Dr. Charles Graham of the LSU AgCenter's Calhoun Research Station conducts research on mayhaws and says the berries always have been a favorite fruit of Louisiana residents. "People began transplanting mayhaw trees from the swamps, where they grew naturally, to higher, drier ground about 25 years ago," Graham said. "Mayhaws grow better in drier, upland soil. Although some people think mayhaws should be grown in swampy land, I advise people not to plant mayhaws in wet ground." Retired LSU AgCenter horticulturist Dr. John Pyzner agreed, saying that people began to realize where the trees could be grown as they moved them out of the swamps. "Many people think mayhaws only grow in flooded areas because they are naturally found there, but that's not the case. They actually grow better away from the swamp."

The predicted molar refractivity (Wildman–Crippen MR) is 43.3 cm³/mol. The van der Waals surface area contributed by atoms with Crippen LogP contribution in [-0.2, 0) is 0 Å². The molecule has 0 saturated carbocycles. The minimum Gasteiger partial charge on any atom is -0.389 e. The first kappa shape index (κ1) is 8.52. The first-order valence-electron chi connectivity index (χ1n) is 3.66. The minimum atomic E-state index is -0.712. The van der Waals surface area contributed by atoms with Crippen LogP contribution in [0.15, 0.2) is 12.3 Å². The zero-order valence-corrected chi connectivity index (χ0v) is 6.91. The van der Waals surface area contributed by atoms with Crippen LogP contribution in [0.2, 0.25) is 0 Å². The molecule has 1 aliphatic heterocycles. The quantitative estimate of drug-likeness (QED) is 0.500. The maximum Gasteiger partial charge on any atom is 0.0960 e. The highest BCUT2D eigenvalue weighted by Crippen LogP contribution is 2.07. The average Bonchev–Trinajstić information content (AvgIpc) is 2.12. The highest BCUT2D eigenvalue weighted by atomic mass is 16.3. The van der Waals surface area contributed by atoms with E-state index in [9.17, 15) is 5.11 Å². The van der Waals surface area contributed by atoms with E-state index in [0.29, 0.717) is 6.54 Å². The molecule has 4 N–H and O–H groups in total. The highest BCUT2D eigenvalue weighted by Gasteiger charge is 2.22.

The transplanting of mayhaws began as the swamps were developed into cropland and residential areas, according to the experts, who say that transformation of land made people who were used to gathering mayhaws in the wild realize they had to grow them instead.
"The growers in the Louisiana Mayhaw Association are very innovative," said Dr. Pyzner. "They are encouraging research, creating new markets, developing improved varieties and mechanizing their harvesting operations." "We believe the mayhaw could be an economic development opportunity for our state," said Dr. Pyzner. "We don't have enough growers now to meet the demands for mayhaws."